Utah Considers Bringing Back Execution by Firing Squad. Is Oklahoma Far Behind?


Representative Paul Ray of Utah has announced that he will introduce a measure to bring back execution by firing squad in the state.

Oklahoma’s botched execution of a few weeks ago has led to a rather ugly debate about the death penally in several quarters. This debate has ranged from calls for an end to the death penalty on one side of the argument to discussion of alternate means execution other than lethal injection on the other side.

Evidently, Utah has rescinded their earlier death penalty statute and must enact a new one to conduct executions by firing squad. We don’t have that problem in Oklahoma. Our law allows for the use of firing squads right now.

Frankly, I’m not sure what to make of all this. Not that I don’t understand the debate. I do. I am just somewhat befuddled by the recent attacks on lethal injection as a means of execution by those who are opposed to the death penalty.

Oklahoma has been the focus of this debate, both because of actions to delay executions that targeted the companies that manufacture these drugs, and because of the botched execution which may have been partly due to an inability to get enough of the correct drugs. I think the attorneys who raised this challenge may have been somewhat short-sighted, at least if their goal was to end the death penalty in Oklahoma.

The state has other means of execution available to it besides lethal injection. I have no doubt whatsoever that the legislative will is to use these means, if necessary.

I wrote at the beginning of this fiasco, when attorneys for death row inmates managed to get a temporary stay of execution by challenging an Oklahoma law that allowed anonymity for the companies that manufacture the drugs used in executions, that these attorneys should be careful what they wished for. I thought then and think now that this approach failed to consider what might be the ultimate consequences.

I know the people who make the laws of this state. I can tell you that there is no sympathy among them — including from me, despite the fact that I oppose the death penalty — for the next person awaiting execution in Oklahoma. This particular inmate raped and murdered an 11 month old baby. I’ve already discussed the heinous crime which the inmate who suffered the botched execution committed.

Not only is there no sympathy for these men, but very few of the lawmakers have any qualms about the death penalty itself. I have been an outlier on this issue throughout my legislative career. When you combine my opposition to the death penalty with my opposition to abortion/embryonic stem cell research/egg harvesting/euthanasia, etc, I have been unique.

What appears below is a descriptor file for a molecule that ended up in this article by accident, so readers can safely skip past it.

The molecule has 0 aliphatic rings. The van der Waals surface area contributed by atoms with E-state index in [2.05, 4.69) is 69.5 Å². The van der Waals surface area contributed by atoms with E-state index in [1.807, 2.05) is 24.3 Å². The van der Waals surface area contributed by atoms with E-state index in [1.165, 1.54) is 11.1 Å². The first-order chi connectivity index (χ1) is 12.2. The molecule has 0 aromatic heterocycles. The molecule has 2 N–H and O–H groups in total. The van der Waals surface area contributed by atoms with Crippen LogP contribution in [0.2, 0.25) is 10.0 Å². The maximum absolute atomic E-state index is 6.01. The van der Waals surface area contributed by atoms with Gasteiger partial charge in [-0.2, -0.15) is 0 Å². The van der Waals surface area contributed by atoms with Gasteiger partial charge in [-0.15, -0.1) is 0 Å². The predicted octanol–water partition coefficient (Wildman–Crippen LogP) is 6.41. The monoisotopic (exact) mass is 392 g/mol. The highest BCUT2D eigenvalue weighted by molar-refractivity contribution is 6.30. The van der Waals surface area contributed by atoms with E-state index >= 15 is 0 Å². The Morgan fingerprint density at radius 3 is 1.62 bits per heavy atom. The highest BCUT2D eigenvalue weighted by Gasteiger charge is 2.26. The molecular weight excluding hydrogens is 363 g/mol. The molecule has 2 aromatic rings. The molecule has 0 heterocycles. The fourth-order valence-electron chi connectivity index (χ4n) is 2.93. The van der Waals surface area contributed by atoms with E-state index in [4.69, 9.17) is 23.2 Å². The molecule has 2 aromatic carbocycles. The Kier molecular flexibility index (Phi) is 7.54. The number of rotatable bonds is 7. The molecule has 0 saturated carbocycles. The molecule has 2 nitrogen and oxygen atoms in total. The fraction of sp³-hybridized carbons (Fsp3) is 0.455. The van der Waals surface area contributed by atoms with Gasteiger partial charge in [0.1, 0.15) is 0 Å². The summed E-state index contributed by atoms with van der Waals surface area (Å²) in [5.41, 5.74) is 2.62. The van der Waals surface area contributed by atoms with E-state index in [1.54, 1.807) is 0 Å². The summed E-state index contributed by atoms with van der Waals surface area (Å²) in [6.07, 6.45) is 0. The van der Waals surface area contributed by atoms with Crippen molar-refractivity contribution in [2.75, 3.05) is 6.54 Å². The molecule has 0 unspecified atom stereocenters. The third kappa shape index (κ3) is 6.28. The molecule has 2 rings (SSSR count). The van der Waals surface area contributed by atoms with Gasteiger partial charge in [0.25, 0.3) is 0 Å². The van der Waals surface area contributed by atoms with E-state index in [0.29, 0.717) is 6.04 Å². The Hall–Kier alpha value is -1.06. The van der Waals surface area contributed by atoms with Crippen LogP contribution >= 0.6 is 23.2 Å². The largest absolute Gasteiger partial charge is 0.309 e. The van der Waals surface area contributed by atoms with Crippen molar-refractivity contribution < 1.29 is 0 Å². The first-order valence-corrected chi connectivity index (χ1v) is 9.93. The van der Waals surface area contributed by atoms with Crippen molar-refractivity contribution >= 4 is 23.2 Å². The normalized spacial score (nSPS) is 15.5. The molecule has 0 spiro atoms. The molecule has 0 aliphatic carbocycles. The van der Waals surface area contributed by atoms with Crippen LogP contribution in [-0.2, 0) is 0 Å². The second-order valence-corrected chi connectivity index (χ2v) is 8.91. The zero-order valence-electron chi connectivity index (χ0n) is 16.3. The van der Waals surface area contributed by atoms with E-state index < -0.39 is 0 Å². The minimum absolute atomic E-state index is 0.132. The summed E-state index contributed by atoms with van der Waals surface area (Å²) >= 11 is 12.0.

The point is that the legislative will is to enact whatever law is necessary — or in this case, to use the laws already on the books — to execute a man who raped and murdered an 11 month old baby. The Oklahoma legislature would pass any law necessary to do this, and they would be willing to be suspend rules or be called into special session to get it done. That is the degree of the legislative will in both political parties on this issue.

I repeat what I wrote earlier about the attorneys who are playing these games: Be careful what you wish for. Because, unless you are really lucky, you will surely get it.

  • JohnE_o

    Execution by firing squad, as well as by hanging on the gallows, has a brutal honesty about what is being done that lethal injection tries to hide.

    • FW Ken

      I oppose the death penalty for religious and non-religious reasons, but by this reasoning, the guillotine would be the most reliable, humane way to do the deed. But society wouldn’t want to see it.

  • kenofken

    I oppose the death penalty for much different reasons than Christians, and yet I support the idea of firing squads. Why? Because a society which cannot own the killing of another person for the act of violence it is has no business carrying out such a penalty. It is dishonorable. Capital punishment very arguably diminishes respect for life, but sanitizing killing greatly compounds that. If we are convinced that this really is a just and justified penalty, we should be able to look it, and the condemned, in the eye when we carry it out. There should be a squad of rifles, and none of that business of loading a blank so no one knows if they really killed someone. Moreover, the governor of the state should be among them. If these tough-guy and mama-bear red state governors champion the death penalty, they should have the fortitude to personally own it. I wonder how many of these armchair warriors could stand 20 feet from a condemned man with a Garand and pull the trigger?

  • SisterCynthia

    A BABY? That’s horrifyingly messed-up (understatement, due to desire to not use all the bad words I know). It doesn’t get much lower than that among human beings. And, I agree: when lawyers play games like they have been over the death penalty, they are playing with fire in a dry forest on a windy day… you can win a wee little battle and cost yourself the war if you get too cute. OK is not NYC, or LA.

  • pagansister

    Interesting that OK still has the firing squad on the books. Wonder if a death row inmate could have his/her execution delayed because he/she wants to know who manufactured the bullets! ? As for the next guy in line in your state and the horrible crime he is convicted of—why wait for the injection debate? Firing squad is still legal—go for it.

    • Rebecca Fuentes

      I live in Wyoming. Hanging for cattle rustling and horse thieving is still on the books. We haven’t enforced it for a while, though.

  • http://ashesfromburntroses.blogspot.com/ Manny

    Hey I mention this a while back! Somebody is listening to me. ;)